Audiences at the Teatro alla Scala in Milan first saw Madama Butterfly on February 17, 1904. It was not the success it is these days, and Puccini revised it before its scheduled performances in Brescia.
Opera Philadelphia is a very well-managed opera company with a great vision. Every year it presents a number of well-known “warhorse” operas, usually in the venerable Academy of Music, and a few more adventurous productions, usually in a chamber opera format suited to the smaller Pearlman Theater.
Written in 1783, Giovanni Paisiello’s Il Barbiere di Siviglia reigned for three decades as one of Europe’s most popular operas, before being overshadowed forever by Rossini’s classic work.
The Princeton Festival has established a reputation for high-quality summer opera. In recent years works by Handel, Britten, Rachmaninoff, Stravinsky, Wagner and Gershwin have been performed at Matthews Theater on Princeton University campus: a 1100-seat auditorium with good sight-lines though a somewhat dry and uneven acoustic.
Die Entführung aus dem Serail was Mozart’s ﬁrst great public success in Vienna, and it became the composer’s most oft performed opera during his lifetime.
The Ensemble for the Romantic Century offered a thoughtful and well-curated evening in their production of The Sorrows of Young Werther, which is part theatrical performance and part art song concert.
In many respects, The Tales of Hoffmann and Richard Jones would seem a good fit.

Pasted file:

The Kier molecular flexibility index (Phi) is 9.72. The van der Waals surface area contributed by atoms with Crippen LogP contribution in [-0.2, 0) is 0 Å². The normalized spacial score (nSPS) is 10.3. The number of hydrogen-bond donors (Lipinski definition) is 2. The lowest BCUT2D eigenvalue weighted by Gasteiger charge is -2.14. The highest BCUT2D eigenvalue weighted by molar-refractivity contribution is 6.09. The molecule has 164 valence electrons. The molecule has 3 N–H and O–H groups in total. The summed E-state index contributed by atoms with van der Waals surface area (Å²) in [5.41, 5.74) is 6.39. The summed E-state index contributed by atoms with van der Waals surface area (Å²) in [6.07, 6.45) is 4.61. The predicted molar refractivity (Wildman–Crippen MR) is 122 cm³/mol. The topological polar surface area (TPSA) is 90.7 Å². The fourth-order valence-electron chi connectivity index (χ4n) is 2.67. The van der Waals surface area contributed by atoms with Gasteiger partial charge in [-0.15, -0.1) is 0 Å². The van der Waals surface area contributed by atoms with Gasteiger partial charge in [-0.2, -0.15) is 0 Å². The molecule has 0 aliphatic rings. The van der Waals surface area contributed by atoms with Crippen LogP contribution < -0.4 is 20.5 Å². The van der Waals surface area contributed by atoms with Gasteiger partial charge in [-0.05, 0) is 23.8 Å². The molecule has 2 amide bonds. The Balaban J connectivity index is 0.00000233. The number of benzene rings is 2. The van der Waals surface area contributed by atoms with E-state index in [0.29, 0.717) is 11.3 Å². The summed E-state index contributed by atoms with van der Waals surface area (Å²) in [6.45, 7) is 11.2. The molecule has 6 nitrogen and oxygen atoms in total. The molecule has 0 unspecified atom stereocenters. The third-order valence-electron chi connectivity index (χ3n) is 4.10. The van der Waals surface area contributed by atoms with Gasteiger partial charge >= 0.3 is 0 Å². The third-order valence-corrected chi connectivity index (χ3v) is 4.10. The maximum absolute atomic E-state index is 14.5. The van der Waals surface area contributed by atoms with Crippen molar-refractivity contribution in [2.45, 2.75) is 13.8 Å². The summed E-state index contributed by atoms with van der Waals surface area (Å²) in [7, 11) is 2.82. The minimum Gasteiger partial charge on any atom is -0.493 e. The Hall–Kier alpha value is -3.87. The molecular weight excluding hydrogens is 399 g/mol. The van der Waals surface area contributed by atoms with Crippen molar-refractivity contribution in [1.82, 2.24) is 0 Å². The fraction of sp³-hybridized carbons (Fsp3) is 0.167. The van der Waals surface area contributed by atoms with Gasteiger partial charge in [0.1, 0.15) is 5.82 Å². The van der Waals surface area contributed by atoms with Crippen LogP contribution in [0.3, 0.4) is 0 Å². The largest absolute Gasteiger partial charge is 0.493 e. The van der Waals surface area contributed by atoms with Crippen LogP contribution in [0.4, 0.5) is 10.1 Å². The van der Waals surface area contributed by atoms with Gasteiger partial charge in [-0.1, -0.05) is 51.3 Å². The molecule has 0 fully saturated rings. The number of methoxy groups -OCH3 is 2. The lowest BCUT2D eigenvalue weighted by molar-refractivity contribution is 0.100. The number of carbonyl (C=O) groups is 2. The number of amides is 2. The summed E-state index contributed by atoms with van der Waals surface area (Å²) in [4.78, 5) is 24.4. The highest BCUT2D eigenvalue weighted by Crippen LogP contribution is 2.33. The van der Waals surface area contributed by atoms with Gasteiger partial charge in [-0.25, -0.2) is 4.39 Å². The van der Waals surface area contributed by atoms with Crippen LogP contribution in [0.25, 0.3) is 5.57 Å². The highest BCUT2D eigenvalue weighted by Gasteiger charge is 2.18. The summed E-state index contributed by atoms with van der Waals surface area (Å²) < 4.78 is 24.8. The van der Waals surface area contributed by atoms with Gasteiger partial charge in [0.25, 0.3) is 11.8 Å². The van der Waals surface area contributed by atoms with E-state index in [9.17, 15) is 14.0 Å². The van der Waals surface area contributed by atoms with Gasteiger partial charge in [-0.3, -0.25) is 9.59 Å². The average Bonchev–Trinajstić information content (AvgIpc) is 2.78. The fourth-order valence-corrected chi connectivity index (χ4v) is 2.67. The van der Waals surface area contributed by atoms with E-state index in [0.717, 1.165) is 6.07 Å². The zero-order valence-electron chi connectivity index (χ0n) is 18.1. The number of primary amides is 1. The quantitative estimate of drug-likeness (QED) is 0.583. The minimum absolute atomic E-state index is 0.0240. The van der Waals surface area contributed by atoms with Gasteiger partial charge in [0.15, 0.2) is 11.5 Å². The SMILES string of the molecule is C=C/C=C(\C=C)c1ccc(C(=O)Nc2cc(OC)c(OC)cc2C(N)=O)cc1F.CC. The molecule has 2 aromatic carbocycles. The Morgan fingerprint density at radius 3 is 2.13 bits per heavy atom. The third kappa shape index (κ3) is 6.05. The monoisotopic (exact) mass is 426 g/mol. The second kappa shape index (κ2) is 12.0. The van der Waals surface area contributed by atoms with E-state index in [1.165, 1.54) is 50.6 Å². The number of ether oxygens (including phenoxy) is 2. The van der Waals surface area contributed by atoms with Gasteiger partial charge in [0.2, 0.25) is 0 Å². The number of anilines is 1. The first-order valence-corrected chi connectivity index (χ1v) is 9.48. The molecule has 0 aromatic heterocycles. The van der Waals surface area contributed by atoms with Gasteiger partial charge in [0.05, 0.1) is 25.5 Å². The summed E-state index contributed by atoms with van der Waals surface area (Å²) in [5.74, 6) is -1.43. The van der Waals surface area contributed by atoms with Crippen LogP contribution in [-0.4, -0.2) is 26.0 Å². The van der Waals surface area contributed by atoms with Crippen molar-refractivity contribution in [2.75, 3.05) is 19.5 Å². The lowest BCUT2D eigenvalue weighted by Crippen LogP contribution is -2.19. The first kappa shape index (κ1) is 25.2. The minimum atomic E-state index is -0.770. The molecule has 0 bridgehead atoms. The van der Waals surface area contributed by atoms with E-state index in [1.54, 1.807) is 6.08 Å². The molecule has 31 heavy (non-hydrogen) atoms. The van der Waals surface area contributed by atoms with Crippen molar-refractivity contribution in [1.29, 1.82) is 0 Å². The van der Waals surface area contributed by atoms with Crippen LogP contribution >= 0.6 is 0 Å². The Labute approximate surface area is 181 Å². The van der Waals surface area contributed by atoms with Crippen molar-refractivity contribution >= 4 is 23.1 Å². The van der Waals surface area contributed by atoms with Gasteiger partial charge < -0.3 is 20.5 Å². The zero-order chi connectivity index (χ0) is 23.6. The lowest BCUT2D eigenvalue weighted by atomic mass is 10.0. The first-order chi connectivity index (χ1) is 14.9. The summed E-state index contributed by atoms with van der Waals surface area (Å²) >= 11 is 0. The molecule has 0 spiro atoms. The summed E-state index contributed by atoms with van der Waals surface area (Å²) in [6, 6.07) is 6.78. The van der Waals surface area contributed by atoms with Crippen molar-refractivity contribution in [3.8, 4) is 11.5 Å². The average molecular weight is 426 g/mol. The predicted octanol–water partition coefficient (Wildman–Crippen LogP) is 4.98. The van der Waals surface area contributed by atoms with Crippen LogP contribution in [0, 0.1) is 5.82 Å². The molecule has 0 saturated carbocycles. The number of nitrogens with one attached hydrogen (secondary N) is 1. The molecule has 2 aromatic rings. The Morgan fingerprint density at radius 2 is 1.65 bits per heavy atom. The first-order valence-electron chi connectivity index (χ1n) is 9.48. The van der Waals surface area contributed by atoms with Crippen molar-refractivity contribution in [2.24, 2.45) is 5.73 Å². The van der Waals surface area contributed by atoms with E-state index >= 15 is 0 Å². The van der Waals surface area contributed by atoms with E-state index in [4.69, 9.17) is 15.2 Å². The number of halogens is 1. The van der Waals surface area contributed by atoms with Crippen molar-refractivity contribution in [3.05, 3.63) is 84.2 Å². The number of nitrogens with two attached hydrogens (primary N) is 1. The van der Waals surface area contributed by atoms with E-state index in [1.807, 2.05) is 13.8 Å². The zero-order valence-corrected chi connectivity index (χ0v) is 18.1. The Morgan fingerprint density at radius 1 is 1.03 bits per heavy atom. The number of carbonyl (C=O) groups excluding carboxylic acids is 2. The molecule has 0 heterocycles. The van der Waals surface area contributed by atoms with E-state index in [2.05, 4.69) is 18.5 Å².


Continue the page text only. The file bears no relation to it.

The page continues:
An opéra fantastique, with which Offenbach at the end of his career wished to show the world that he was not a mere purveyor of enjoyable froth, certainly offers plenty of opportunity for the surreally-inclined. (Jones’s controversial 1990s Ring for the Royal Opera House garnered plaudits and brickbats on that basis. Sadly, if not entirely unpredictably, it proved not to be Bernard Haitink’s idea of a Ring at all.) The pipe emblazoned upon the stage curtain and the pipes being smoked by Hoffmann and the students seem to hold the key to the director’s conception. Whatever it is that is being smoked would appear to lie behind the visions. Fair enough, but there is perhaps a little too much of the surface psychedelic, especially during the second (here, first) act, and not enough truly Romantic, Gothic darkness. We are dealing with Offenbach rather than Hoffmann himself, of course, but it would be beneficial to see, if not to hear, a little more of the hero, a still grossly underappreciated figure in the English-speaking world. (One really needs German.) Some of what we see resembles a little too closely Jones’s Covent Garden productions of Gianni Schicchi and The Gambler. Difficult though it may be to feel sympathy for the 1950s, a decade of closed-mindedness if every there were one, is it always necessary to send them up so garishly as in the Olympia act? (At least I assume that was what was being attempted.) Why a gorilla was wandering around the stage before and during the fourth (here, third) act, I simply have no idea. Its inclusion seemed to add nothing beyond reminding us of the ménagerie in that splendid production of The Gambler. The appearance of Dr Miracle as Antonia opens her music is very nicely handled, though, likewise the appearance of her mother’s voice through a gramophone trumpet. It is, then, an enjoyable production; costumes, movement, and lighting are all well handled in the production’s own terms. The same basic set is varied imaginatively between acts, providing a finer sense of overall framing than the production as a whole. I just could not help but think that Offenbach’s desire to be taken seriously might have been taken a little more seriously.